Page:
Lyndhurst Trustees Under Fire Over Suit; Group of Residents Demands Apology

August 17,2000
Copyright 2000 The Bergen Record, Section: News; Pg. L1

Staff Writer

Outraged by a lawsuit the Board of Education filed last week to limit access to information for three government watchdogs, a group of residents chided the board, calling for it to drop the suit and apologize.

"We are protesting your audacity in suing three dedicated citizens in town for harassment,"said Lee Pacifico, president of the Lyndhurst Taxpayers Association, who was cheered on by about 50 others during the board's regular meeting Tuesday night."You're the ones liable for harassment."

The protests came four days after Lyndhurst residents Stanley Kaminski, Mary Sheridan, and Elaine Stella, all members of the taxpayers group, were notified of the lawsuit, which accused the three of harassing school officials by demanding hundreds of documents and reports during the past two years.

The suit contends that their information requests were trivial and were made for political reasons. Sheridan and Stella are former school board members and have run unsuccessfully during recent elections. Kaminski, a retired operations manager at a home decorations company, has run for the board twice.

Saying that the trio has demanded more than 300 documents or reports during the past two years, school administrators say that they and their secretaries have been tied up for "hundreds of 1 hours" searching for documents, making photocopies, and writing reports. The extra work has hampered school board employees ability to operate district offices, the suit contends.

The board, which hired former state Attorney General Cary Edwards to litigate the suit, is seeking an injunction that would bar Kaminski, Sheridan, and Stella from requesting information other than that specifically deemed public by the state's Right To Know Law. That law, which hasn't been significantly updated since 1963, says the public is entitled to inspect or photocopy documents that a government agency is required to keep on file, such as budgets and campaign-finance reports.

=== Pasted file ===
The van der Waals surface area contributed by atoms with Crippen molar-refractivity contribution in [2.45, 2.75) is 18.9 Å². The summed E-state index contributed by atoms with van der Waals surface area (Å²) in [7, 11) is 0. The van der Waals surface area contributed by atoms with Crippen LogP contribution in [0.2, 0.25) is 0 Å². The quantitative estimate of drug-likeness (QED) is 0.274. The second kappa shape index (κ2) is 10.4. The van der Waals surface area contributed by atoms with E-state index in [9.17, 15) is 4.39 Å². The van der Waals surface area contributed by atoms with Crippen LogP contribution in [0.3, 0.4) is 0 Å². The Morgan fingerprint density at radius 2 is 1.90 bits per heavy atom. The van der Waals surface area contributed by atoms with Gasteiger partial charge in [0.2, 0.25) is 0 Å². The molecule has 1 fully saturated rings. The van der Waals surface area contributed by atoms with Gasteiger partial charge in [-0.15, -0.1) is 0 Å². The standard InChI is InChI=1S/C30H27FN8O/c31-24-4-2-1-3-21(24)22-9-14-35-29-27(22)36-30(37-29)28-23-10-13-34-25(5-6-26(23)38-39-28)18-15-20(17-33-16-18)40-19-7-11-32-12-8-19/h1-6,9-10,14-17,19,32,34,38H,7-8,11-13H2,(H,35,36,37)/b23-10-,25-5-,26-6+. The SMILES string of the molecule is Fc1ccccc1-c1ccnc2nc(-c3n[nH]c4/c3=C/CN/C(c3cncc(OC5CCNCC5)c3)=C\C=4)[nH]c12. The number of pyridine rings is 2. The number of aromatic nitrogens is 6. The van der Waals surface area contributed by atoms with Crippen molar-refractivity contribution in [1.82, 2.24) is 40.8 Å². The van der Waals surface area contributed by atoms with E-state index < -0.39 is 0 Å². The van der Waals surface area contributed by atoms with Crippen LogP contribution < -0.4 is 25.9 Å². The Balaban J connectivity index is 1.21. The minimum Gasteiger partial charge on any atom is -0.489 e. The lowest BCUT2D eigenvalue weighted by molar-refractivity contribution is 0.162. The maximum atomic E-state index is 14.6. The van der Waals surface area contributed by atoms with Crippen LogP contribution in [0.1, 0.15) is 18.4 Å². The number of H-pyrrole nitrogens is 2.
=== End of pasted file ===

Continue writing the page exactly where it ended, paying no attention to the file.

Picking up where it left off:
The board, which listened in silence to the criticism Tuesday, also wants the three residents to have to pay for labor and attorney fees related to any future requests.

The attorney representing the three watchdogs, Lane Biviano, hascalled the lawsuit arrogant and absurd, and said it is meant to intimidate residents from scrutinizing the board.

And the head of the state chapter of the American Civil Liberties Union said Wednesday that a judge's ruling in favor of the school board could have a chilling effect statewide on public access to government information.

"The access to public records is a cherished right in this country, and it helps us to make the government accountable,"said Deborah Jacobs, executive director of the ACLU of New Jersey, who just learned about the suit and had not had a chance to read it.

"If by some miraculous lapse in the judiciary the suit were to prevail, there would be very widespread consequences that could have the potential of severely limiting all kinds of records that the public often requests and utilizes in our democracy,"she said.

A school trustee from another town also spoke out against the suit at Tuesday's meeting.

"If we can't understand what our elected officials are doing and question what they are doing, our system will surely fail,"said Jeff Matfus, a member of the River Vale board who criticized his board's decision to file a defamation suit in May against a township resident who wrote a scathing letter to the editor that was published in a weekly newspaper.

The River Vale board ultimately dropped the suit 1 and voted to pay the legal fees of the resident, land-use attorney and district parent Stanley Morrow.

In addition to the criicism, the Lyndhurst board was handed another hefty information request from a Hillsdale-based taxpayers group that said it was"auditing"the board's spending.

The group, Taxpayer Alliance Examining Excess Spending, demanded what is likely to be several hundred pages of school board documents, including copies of all employment and professional service contracts and a class-size report for each class in the district.

Attorney Thomas G. Griggs, co-counsel in the school board's lawsuit, said the board will review the information request and respond as quickly as possible.

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